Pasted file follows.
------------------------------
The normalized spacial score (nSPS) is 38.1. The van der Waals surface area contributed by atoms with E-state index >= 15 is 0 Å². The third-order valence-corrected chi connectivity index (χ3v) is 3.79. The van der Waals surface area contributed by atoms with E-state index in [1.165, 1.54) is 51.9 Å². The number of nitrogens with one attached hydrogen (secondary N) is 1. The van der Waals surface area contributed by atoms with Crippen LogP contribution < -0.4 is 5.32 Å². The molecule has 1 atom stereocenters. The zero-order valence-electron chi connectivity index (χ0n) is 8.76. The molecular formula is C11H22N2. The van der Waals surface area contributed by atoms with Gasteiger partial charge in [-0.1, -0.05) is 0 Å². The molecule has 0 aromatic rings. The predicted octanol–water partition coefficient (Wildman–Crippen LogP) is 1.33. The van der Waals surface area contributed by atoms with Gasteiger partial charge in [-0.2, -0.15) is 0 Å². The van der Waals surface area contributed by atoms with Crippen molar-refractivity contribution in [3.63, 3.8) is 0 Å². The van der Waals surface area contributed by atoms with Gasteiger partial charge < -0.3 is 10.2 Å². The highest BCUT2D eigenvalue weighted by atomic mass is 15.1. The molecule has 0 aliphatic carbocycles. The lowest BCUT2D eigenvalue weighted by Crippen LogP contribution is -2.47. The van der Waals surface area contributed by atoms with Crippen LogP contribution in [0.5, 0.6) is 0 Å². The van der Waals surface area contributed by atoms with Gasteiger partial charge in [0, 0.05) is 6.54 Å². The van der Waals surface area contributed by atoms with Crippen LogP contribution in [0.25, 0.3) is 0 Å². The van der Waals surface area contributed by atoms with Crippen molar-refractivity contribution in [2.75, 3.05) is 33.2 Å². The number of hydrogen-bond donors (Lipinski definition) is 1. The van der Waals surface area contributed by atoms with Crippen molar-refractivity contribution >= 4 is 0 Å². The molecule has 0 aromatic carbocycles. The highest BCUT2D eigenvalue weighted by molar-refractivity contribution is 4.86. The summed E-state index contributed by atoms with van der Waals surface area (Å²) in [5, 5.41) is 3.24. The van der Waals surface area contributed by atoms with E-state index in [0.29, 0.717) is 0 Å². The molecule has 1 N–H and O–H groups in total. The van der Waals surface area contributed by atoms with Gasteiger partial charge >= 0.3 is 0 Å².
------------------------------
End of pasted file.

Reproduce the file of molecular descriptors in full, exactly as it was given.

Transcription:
The normalized spacial score (nSPS) is 38.1. The van der Waals surface area contributed by atoms with E-state index >= 15 is 0 Å². The third-order valence-corrected chi connectivity index (χ3v) is 3.79. The van der Waals surface area contributed by atoms with E-state index in [1.165, 1.54) is 51.9 Å². The number of nitrogens with one attached hydrogen (secondary N) is 1. The van der Waals surface area contributed by atoms with Crippen LogP contribution < -0.4 is 5.32 Å². The molecule has 1 atom stereocenters. The zero-order valence-electron chi connectivity index (χ0n) is 8.76. The molecular formula is C11H22N2. The van der Waals surface area contributed by atoms with Gasteiger partial charge in [-0.1, -0.05) is 0 Å². The molecule has 0 aromatic rings. The predicted octanol–water partition coefficient (Wildman–Crippen LogP) is 1.33. The van der Waals surface area contributed by atoms with Gasteiger partial charge in [-0.2, -0.15) is 0 Å². The van der Waals surface area contributed by atoms with Crippen molar-refractivity contribution in [3.63, 3.8) is 0 Å². The van der Waals surface area contributed by atoms with Gasteiger partial charge < -0.3 is 10.2 Å². The highest BCUT2D eigenvalue weighted by atomic mass is 15.1. The molecule has 0 aliphatic carbocycles. The lowest BCUT2D eigenvalue weighted by Crippen LogP contribution is -2.47. The van der Waals surface area contributed by atoms with Crippen LogP contribution in [0.5, 0.6) is 0 Å². The van der Waals surface area contributed by atoms with Gasteiger partial charge in [0, 0.05) is 6.54 Å². The van der Waals surface area contributed by atoms with Crippen LogP contribution in [0.25, 0.3) is 0 Å². The van der Waals surface area contributed by atoms with Crippen molar-refractivity contribution in [2.75, 3.05) is 33.2 Å². The number of hydrogen-bond donors (Lipinski definition) is 1. The van der Waals surface area contributed by atoms with Crippen molar-refractivity contribution >= 4 is 0 Å². The molecule has 0 aromatic carbocycles. The highest BCUT2D eigenvalue weighted by molar-refractivity contribution is 4.86. The summed E-state index contributed by atoms with van der Waals surface area (Å²) in [5, 5.41) is 3.24. The van der Waals surface area contributed by atoms with E-state index in [0.29, 0.717) is 0 Å². The molecule has 1 N–H and O–H groups in total. The van der Waals surface area contributed by atoms with Gasteiger partial charge >= 0.3 is 0 Å².